Again arguing for the defense, Schertler in essence argued that prosecutors now need to lay out the specific theory they intend to bring at trial, and how they are positioning Robert’s murder. Paraphrasing now, Schertler asked a question Leibovitz herself posed, asking whether the government will say the defendant’s committed the murder, another person committed the murder, or something in between.
Leibovitz had a nuanced perspective, noting the defense was certainly entitled to know the general theory and charges prosecutors intend to bring regarding other uncharged criminal accusations. However she was reluctant to freeze the case in amber, noting that new evidence and theories can develop even up to the beginning of the trial. “Heaven only knows what we’ll see in this case,” she observed. Well said.
In the end, Kirschner agreed to turn over to the defense by February 5th the general outlines of what criminal accusations the night of the murder will come up, with Leibovitz then setting February 26th as the deadline for other criminal accusations.
But as to “…the other stuff…”, Leibovitz was clear. “I’m not doing that,” she said several times; “The government will not be held to a checklist.” She noted there was no legal requirement for the government to disclose what sorts of legal, but potentially prejudicial, issues it will raise at trial. She did note the more, and more incendiary, issues that first arise mid-trial can bring more conflicts – something the government may not want in front of the jury.
But as to Schertler’s request to know what sorts of “legal…prejudicial…” issues may come up, no dice. Legal, prejudicial? Could this mean the Price-Ward BDSM relationship, alleged drug use, and other past behavior?
An 8 minute ex parte discussion followed; first with all counsel, then with just the defense team. Schertler asked that the bench conference be (temporarily) sealed under 6th Amendment infringment; Judge Leibovitz agreed.
There was no other business at hand other than to set the date of the next status hearing. Both sides agreed on Friday, March 12 at 2:45pm. Judge Leibovitz gaveled out at 3:08pm. She’s all business.
The hallway was crowded since right next door, Washington Wizard Gilbert Arenas was copping his plea to weapons charges.
Members of the Wone family were first to arrive. Attorneys on both sides filed in along with the defendants, all three once again dressed in grey suits and in seeming good spirits.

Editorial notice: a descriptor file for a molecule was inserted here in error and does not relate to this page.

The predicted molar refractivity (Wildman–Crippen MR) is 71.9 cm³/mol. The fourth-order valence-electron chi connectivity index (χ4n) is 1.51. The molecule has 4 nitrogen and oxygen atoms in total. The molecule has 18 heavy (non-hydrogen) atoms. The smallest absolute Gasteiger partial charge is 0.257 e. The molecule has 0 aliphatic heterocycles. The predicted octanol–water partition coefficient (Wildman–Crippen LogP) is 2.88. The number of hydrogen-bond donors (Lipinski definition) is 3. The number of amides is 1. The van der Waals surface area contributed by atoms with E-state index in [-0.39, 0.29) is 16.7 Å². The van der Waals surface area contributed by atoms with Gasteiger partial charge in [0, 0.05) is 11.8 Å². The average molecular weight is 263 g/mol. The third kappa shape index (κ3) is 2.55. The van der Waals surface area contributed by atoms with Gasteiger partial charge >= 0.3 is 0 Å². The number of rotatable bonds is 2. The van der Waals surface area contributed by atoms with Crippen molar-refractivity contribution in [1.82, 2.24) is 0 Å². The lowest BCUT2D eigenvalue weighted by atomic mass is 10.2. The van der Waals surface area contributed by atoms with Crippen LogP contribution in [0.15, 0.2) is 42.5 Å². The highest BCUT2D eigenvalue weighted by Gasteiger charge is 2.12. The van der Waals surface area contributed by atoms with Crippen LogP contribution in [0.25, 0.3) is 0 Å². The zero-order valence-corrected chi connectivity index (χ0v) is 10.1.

Price, coming in solo, was seen confering with Ward co-counsel Robert Spagnoletti in the hallway before the courtroom doors were opened. Ward and Zaborsky arrived together a few minutes later and immediately split up to tend to separate flocks of well wishers.
Zaborsky, in an amiable mood, held the courtroom door open, even for us. All three mingled before the gavel and then took their seats with Price in between Ward and Zaborsky.
For the defense, the chores were handled exclusively by Ward counsel Schertler and Spagnoletti. Zaborsky’ counsel Thomas Connolly seemed like a bystander this afternoon. At one point, Price counsel Bernie Grimm; his colleagues were huddled at the bench for the ex parte, seemed least engaged as if eavesdropping on the conversation.
At the conclusion of the hearing, as usual, the three defendants approached the court clerk and confered with her for a few minutes.
On the way out, gathering in the hallway, all three defendants exchanged greetings, hugs and kisses with their supporters. Price was overheard asking one of them how things were going. “Better for me,” the friend sheepishly admitted.
The defendants departed through separate exits; Price again attached to Spagnotletti’s hip left from the north side and past the gaggle of reporters and TV crews assembled to cover the Arenas hearing. They didn’t so much as get a second glance from any of the journalists.
Together, Ward and Zaborsky opted for the less trafficked south exit of Moultrie. Excorted out by Zaborsky counsel Thomas Connolly, he was overheard indiscreetly telling them both, ‘This was not a good day.”